Innovation vs Real Business Opportunity

I’m reading a lot lately about having space in our work routine for innovation. To create new products, services or anything innovative that can make our life and our clients life more productive and enjoyable. This is really important and this might be what stands out our company or brand from the crowd. No question about it.

What brings me to write these words today is not about the importance of being innovative. It’s the value of handle innovative products or services with another angle.

Lets say that someone has created a brand new idea and its launching it to the market. The idea is really great and it can be disruptive as it should… But then, the approach and the way they’ve marketed it didn’t make the splash they needed. So, the idea is there, the product was made, but the demand is short for that or it’s stalling instead of rocketing sky high.

Opportunity Space

This is where I think that there’s also an opportunity for other businesses to come along. Unfortunately, this way to approach business has being misused by some brands that stand out as copy-cats creating almost exact copies of the idea and made just another brand to compete alongside and gain market share.

The concept that I mention that brings value to the market is understanding the original idea, understand where the innovators stand in the market and then make a completely different approach on the way you sell this to the audience. This way, you’re not competing directly with the people that started the idea but in fact, are working together creating a new demand and dividing efforts in evangelising the business model.

Case Study Examples

Lets give some examples to really understand, shall we? When Henry Ford has launched the T-model he wasn’t the inventor of the automobile. He was the one that thought in a way to bring this innovation to the mass audience. Was he a copy-cat? When Apple launched the iPhone even though its considered today a massive disruptive innovation, they weren’t the ones that invented the touch interface in a mobile device. Or the ones that had the first app mobile OS for smartphones. But they were different and innovative in the way they approached the market and really developed a brand new frontier for thousands of other businesses that now live from it.

We Shouldn’t Miss the Opportunity

My point is… When I’m in a brainstorm meeting trying to create new ideas and products, someone starts to bring something to the table. It’s doing great, but then someone says that it’s already invented. Usually all contributors backs out and try to create something completely new. This is great and I really support that. What I find also valuable is to be able to rethink something out. Maybe, even though it was already created, the approach doesn’t bring everybody to the circle because it hasn’t tackled an interesting niche.

An example is the Cloud computing. Can you imagine the different approaches that has being made to the concept? From Evernote to Dropbox, from Google Apps to Amazon Cloud computing. One single company couldn’t possibly tackle all of this demands and ideas coming from the original concept.

Differentiate Copy-cats from Real Alternative Businesses

Then, how can we differentiate a lame copy-cat idea from a disruptive and valid revamp from the original one? Well, actually is not that difficult. You can spare them apart quite easy by the way they approach the market. Is the same problem they’re trying to solve? Is the solution completely the same? Is one solution better than the other in tackling the problem? For instance, even though Dropbox had a surge of a huge mass of competitors in the last few years, their solution is way better in terms of practical use (my opinion) and the different integrations with other services that they have opened it.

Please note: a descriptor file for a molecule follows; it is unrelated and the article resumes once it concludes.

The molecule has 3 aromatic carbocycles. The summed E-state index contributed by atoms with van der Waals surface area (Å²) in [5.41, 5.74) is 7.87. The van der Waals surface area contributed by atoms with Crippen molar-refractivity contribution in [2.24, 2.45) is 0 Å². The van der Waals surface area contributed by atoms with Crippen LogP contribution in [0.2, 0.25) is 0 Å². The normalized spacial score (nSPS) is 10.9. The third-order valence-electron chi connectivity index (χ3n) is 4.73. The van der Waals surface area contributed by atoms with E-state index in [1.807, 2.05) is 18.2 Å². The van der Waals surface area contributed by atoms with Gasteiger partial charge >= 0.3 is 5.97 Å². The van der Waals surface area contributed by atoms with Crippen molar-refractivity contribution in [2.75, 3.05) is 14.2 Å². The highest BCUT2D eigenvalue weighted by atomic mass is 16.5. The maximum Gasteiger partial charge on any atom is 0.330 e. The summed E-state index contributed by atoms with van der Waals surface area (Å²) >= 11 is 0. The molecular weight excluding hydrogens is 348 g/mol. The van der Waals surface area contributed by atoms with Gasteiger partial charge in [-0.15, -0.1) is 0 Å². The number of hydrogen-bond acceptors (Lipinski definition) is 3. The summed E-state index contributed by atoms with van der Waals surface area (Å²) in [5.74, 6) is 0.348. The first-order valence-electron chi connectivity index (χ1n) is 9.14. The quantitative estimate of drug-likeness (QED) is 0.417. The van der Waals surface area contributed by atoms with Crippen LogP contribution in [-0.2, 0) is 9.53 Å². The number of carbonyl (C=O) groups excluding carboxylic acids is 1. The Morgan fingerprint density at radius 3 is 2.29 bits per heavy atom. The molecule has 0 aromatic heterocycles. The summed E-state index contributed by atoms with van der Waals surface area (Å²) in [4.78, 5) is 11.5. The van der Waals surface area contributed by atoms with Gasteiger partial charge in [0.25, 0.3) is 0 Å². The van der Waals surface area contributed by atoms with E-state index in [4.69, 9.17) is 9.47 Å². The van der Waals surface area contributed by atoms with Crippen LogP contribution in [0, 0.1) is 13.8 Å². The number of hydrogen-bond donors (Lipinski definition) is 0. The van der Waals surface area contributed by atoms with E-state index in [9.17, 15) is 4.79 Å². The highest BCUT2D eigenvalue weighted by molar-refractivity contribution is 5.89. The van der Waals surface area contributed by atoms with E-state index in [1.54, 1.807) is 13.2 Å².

On other hand, until recently, copy-cats from Groupon have been launched worldwide and in this case in their benefit was the quickness in getting local market share in several countries at once. The “pains” of growth might have hurt them bad. We can also argue that their intellectual property was really absent since its a simple daily discount offer which was taken to the extreme. Nevertheless, they deserve the credit for having disrupted the sector using aggressive marketing strategies.

Where resides the value?

In my perspective the value resides in both methods. Having a innovative idea is key, but its worthless unless the right marketing strategy is implemented to gain space and create a place of its own. The original innovators can also benefit from the other market implementations from the ones that followed the path but shared a different perspective and solution to the same problem. Is about to the market to choose the best for their specific need.

So, my key thought on this is that we shouldn’t really waste possibly great business opportunities just because other companies are already with solutions for that problems. If that would happen, some awesome products like iPad, iPhone, Vimeo, Google Glass and so many more wouldn’t have been existed.

When you think about launching a awesome product but someone says that it was already invented, think about what happened and if there’s still space for you to enter in the market with another approach to solve the same problem or need.

I really would love to know about your take on this. What’s your thoughts on this subject?

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